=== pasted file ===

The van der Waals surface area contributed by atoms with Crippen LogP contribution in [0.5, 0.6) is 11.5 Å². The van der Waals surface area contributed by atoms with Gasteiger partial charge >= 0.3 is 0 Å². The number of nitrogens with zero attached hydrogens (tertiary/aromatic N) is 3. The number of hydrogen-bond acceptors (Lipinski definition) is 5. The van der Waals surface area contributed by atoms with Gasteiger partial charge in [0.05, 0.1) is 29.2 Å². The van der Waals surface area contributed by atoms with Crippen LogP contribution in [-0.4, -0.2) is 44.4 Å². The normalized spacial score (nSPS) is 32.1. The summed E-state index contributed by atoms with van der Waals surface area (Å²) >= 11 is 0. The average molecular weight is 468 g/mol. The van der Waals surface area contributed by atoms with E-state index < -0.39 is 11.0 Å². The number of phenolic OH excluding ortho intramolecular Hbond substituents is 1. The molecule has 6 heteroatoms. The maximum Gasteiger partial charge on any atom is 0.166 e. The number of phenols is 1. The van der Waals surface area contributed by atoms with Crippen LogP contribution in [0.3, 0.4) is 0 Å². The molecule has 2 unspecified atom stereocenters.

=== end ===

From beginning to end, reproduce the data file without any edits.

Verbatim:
The van der Waals surface area contributed by atoms with Crippen LogP contribution in [0.5, 0.6) is 11.5 Å². The van der Waals surface area contributed by atoms with Gasteiger partial charge >= 0.3 is 0 Å². The number of nitrogens with zero attached hydrogens (tertiary/aromatic N) is 3. The number of hydrogen-bond acceptors (Lipinski definition) is 5. The van der Waals surface area contributed by atoms with Gasteiger partial charge in [0.05, 0.1) is 29.2 Å². The van der Waals surface area contributed by atoms with Crippen LogP contribution in [-0.4, -0.2) is 44.4 Å². The normalized spacial score (nSPS) is 32.1. The summed E-state index contributed by atoms with van der Waals surface area (Å²) >= 11 is 0. The average molecular weight is 468 g/mol. The van der Waals surface area contributed by atoms with E-state index < -0.39 is 11.0 Å². The number of phenolic OH excluding ortho intramolecular Hbond substituents is 1. The molecule has 6 heteroatoms. The maximum Gasteiger partial charge on any atom is 0.166 e. The number of phenols is 1. The van der Waals surface area contributed by atoms with Crippen LogP contribution in [0.3, 0.4) is 0 Å². The molecule has 2 unspecified atom stereocenters.